For IUCN’s Josephine Langley, biodiversity is the ‘leitmotif’ of her life. Her work and passion are inseparably linked, and both aim to achieve the same goal: make a difference and contribute to nature conservation and sustainable use of natural resources.
Josephine’s interest in biodiversity – with a focus on marine biodiversity – has led her to some of the most biologically diverse places on the planet, and this, always for a good reason.
“From a very young age, I loved watching crabs scuttle along the beach and snorkel through tropical fish on coral reefs but I was also saddened by plastic and oil that would wash up on the beach. In my work I am trying to find solutions to problems by learning about the latest scientific findings and successes in the field to change government policy and people’s behavior”.
During her numerous projects, Josephine has worked to ensure sustainable fishery practices, expand networks of marine reserves and monitor marine habitats in various parts of the world. At the same time, she has always sought to highlight the link between biodiversity and human well-being and to achieve a balance between conserving biodiversity and improving the lives of local communities who strongly depend on it for their survival.
In Madagascar, Barbados, Australia and Malaysia, she trained local communities to observe and monitor fish, coral reefs and seagrass habitats. While providing detailed knowledge about the diversity of marine life, Josephine’s work has helped to expand the network of marine reserves and to promote sustainable fishing practices.
By highlighting the need for increased funding in the Philippines, she helped ensure that the marine rangers received additional support to guard against poaching in the Tubbataha Reef Natural Park. For the Viruga World Heritage Site, she helped connect IUCN Members, such as the International Rangers Association and the Thin Green Line, with rangers and site managers to help them receive much needed financial support.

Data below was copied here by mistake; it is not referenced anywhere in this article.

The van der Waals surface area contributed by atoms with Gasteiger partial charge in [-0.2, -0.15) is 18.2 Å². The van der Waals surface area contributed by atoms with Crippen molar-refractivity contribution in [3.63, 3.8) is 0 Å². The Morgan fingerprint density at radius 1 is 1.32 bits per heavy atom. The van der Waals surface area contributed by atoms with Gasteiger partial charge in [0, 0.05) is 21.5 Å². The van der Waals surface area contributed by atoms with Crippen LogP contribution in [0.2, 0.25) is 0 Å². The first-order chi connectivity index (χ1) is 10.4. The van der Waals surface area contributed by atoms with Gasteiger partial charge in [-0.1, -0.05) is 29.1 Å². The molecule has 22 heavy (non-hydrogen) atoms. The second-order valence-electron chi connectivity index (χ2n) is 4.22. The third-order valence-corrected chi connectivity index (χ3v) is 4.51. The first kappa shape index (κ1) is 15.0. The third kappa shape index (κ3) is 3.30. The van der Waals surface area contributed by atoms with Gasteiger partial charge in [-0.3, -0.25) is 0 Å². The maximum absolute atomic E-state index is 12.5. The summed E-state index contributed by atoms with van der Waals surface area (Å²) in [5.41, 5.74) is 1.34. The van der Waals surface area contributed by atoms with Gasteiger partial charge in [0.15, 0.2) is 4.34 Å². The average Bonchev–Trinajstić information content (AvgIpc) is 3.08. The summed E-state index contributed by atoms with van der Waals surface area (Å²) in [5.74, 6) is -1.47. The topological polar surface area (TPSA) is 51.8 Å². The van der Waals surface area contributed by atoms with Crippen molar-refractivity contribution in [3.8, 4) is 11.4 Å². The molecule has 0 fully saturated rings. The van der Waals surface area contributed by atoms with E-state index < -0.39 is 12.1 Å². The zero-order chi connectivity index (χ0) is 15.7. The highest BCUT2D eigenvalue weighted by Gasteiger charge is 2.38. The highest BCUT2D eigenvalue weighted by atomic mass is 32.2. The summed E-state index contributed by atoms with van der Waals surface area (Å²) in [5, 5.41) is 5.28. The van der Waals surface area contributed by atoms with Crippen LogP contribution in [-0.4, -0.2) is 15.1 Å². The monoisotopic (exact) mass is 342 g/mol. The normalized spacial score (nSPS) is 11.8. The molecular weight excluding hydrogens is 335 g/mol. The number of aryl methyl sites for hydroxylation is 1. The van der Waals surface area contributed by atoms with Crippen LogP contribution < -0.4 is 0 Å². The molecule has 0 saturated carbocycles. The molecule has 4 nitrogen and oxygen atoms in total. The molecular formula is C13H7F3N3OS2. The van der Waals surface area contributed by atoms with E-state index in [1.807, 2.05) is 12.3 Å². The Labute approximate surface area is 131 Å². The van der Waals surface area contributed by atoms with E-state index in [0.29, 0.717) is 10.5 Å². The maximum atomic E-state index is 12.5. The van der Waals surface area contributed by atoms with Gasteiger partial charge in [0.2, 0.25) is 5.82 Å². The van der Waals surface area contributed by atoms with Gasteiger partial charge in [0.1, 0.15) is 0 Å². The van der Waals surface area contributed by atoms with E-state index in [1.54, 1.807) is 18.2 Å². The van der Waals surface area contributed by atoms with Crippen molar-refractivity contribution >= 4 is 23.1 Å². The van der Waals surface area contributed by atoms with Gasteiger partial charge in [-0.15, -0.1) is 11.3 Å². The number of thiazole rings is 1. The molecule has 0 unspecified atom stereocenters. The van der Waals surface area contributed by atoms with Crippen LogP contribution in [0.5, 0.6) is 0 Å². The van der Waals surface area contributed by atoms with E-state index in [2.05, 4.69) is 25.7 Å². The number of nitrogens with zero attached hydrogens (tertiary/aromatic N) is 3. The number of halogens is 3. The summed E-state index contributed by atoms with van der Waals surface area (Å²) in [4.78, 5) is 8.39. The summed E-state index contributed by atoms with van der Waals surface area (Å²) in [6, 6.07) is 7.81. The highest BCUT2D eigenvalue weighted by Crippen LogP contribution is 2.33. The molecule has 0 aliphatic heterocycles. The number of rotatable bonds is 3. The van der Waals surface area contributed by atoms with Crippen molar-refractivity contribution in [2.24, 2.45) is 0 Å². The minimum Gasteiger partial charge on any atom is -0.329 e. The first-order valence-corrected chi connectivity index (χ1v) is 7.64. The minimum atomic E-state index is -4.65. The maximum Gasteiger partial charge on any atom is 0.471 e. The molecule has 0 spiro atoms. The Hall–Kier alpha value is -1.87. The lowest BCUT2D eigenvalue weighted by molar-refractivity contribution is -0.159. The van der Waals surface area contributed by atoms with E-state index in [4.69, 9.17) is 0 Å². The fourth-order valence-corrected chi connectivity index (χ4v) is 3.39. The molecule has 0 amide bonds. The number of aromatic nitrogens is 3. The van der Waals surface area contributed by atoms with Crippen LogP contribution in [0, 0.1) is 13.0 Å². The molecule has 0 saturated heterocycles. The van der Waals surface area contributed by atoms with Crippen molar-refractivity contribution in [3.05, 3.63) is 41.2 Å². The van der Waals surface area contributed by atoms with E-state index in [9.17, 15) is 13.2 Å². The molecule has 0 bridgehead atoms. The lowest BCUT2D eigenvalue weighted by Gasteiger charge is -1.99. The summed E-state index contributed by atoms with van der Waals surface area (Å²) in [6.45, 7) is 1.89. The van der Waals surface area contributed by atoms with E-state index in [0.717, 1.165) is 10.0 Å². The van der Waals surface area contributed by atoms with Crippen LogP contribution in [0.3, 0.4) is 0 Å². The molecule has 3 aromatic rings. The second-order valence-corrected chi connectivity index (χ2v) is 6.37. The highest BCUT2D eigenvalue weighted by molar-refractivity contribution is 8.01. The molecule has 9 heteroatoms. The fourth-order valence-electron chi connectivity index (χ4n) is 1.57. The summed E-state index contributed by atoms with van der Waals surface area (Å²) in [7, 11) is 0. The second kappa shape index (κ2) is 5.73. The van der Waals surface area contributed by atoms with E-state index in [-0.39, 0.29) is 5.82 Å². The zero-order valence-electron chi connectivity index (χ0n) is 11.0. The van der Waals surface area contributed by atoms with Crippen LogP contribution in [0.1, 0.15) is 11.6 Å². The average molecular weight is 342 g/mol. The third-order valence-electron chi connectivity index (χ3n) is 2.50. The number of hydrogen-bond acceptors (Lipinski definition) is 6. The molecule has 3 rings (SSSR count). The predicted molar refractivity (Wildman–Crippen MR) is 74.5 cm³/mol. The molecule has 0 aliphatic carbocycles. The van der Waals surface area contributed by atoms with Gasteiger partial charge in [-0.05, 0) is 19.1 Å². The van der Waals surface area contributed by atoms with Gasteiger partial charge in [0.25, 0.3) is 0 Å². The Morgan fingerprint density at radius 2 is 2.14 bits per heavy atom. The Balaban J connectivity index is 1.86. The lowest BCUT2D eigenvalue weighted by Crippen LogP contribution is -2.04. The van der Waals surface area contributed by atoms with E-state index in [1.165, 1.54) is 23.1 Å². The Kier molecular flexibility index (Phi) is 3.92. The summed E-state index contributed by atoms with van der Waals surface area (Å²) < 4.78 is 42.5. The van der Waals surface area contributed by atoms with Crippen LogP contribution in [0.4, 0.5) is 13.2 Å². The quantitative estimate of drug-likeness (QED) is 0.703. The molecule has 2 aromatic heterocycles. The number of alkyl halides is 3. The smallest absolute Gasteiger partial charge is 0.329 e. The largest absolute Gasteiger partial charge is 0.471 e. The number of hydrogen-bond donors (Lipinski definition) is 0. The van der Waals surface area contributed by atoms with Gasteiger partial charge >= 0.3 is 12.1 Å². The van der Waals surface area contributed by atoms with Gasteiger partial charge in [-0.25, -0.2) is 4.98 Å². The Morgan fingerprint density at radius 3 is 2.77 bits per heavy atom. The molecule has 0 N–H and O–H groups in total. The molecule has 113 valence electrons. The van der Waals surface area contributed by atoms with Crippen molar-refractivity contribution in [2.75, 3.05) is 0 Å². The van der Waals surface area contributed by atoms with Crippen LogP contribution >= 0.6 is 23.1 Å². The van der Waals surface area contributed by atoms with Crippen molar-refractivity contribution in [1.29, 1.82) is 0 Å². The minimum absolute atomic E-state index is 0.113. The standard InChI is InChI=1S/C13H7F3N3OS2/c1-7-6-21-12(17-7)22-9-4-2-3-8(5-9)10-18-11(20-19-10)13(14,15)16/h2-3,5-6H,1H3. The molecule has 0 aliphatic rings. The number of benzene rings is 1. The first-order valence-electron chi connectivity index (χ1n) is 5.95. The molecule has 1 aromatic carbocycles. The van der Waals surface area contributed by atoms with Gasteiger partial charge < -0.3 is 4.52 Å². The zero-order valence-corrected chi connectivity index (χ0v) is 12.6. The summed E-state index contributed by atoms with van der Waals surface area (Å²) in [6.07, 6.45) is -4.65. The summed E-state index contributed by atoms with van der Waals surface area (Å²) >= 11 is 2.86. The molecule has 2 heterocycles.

“My work is quite unusual and so it offers some unusual memories. Hearing a whale song while counting and identifying invertebrates and algae at the depth of 15 metres is certainly among the most unforgettable moments I’ve experienced.
My work also poses many interesting challenges. One of them was realizing the gulf between science and people’s daily lives and priorities when talking to the elders of a community in a village in south-west Madagascar, who had a very different perspective on fishing and coral reefs. However, working together with local scientists and fishermen, we managed to bridge the gulf and find several approaches to help increase local income and aid conservation including establishing locally-managed marine protected areas and conducting an eco-tourist guide training”.
Josephine joined IUCN in 2007 to monitor natural World Heritage sites. Since then, her role has changed and she is now responsible for coordinating and optimizing IUCN’s contribution to biodiversity conservation. She will be part of the IUCN delegation at the upcoming meeting of the Convention on Biological Diversity in Nairobi, where experts will ensure that decisions on the future of biodiversity conservation are based on science.
“This meeting will bring together many governments with an aim of saving the remains of biodiversity. I would like to see that the voices of the conservation organizations be heard and taken into account. Governments need not only sign on to the Convention on Biological Diversity but they also need to take their promises and turn them into real actions on the ground.”
Josephine has dual British and Mauritian nationality and is a permanent resident of Hong Kong. Her extensive travel and work in the most remote places make her a true citizen of the world and a devoted ambassador for biodiversity.